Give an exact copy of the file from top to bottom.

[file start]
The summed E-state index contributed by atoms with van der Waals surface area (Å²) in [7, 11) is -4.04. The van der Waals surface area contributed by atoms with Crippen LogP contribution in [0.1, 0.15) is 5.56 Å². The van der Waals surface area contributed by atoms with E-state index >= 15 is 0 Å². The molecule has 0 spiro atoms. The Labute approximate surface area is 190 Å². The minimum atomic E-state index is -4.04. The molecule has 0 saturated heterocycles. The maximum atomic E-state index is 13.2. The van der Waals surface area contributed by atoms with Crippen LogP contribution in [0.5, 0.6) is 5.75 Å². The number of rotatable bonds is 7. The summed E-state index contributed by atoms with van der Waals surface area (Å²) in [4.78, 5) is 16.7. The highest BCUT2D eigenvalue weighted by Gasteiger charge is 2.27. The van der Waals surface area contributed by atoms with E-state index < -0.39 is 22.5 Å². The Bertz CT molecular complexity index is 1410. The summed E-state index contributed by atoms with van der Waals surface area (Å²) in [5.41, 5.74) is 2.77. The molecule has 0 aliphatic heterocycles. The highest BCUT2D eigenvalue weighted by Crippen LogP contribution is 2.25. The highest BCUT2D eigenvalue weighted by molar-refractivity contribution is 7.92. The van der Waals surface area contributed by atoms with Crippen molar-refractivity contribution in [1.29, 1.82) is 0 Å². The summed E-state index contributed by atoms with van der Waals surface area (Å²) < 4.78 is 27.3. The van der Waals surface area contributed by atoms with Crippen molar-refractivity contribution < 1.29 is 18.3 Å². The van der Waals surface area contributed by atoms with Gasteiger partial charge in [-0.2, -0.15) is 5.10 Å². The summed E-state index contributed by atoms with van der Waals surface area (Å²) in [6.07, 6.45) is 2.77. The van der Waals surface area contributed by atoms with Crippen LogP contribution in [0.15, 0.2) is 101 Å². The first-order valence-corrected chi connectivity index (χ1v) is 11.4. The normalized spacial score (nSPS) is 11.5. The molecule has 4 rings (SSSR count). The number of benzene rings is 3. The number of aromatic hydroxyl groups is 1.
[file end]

The summed E-state index contributed by atoms with van der Waals surface area (Å²) in [7, 11) is -4.04. The van der Waals surface area contributed by atoms with Crippen LogP contribution in [0.1, 0.15) is 5.56 Å². The van der Waals surface area contributed by atoms with E-state index >= 15 is 0 Å². The molecule has 0 spiro atoms. The Labute approximate surface area is 190 Å². The minimum atomic E-state index is -4.04. The molecule has 0 saturated heterocycles. The maximum atomic E-state index is 13.2. The van der Waals surface area contributed by atoms with Crippen LogP contribution in [0.5, 0.6) is 5.75 Å². The number of rotatable bonds is 7. The summed E-state index contributed by atoms with van der Waals surface area (Å²) in [4.78, 5) is 16.7. The highest BCUT2D eigenvalue weighted by Gasteiger charge is 2.27. The van der Waals surface area contributed by atoms with E-state index < -0.39 is 22.5 Å². The Bertz CT molecular complexity index is 1410. The summed E-state index contributed by atoms with van der Waals surface area (Å²) in [5.41, 5.74) is 2.77. The molecule has 0 aliphatic heterocycles. The highest BCUT2D eigenvalue weighted by Crippen LogP contribution is 2.25. The highest BCUT2D eigenvalue weighted by molar-refractivity contribution is 7.92. The van der Waals surface area contributed by atoms with Crippen molar-refractivity contribution in [1.29, 1.82) is 0 Å². The summed E-state index contributed by atoms with van der Waals surface area (Å²) < 4.78 is 27.3. The van der Waals surface area contributed by atoms with Crippen molar-refractivity contribution < 1.29 is 18.3 Å². The van der Waals surface area contributed by atoms with Gasteiger partial charge in [-0.2, -0.15) is 5.10 Å². The summed E-state index contributed by atoms with van der Waals surface area (Å²) in [6.07, 6.45) is 2.77. The van der Waals surface area contributed by atoms with Crippen LogP contribution in [0.15, 0.2) is 101 Å². The first-order valence-corrected chi connectivity index (χ1v) is 11.4. The normalized spacial score (nSPS) is 11.5. The molecule has 4 rings (SSSR count). The number of benzene rings is 3. The number of aromatic hydroxyl groups is 1.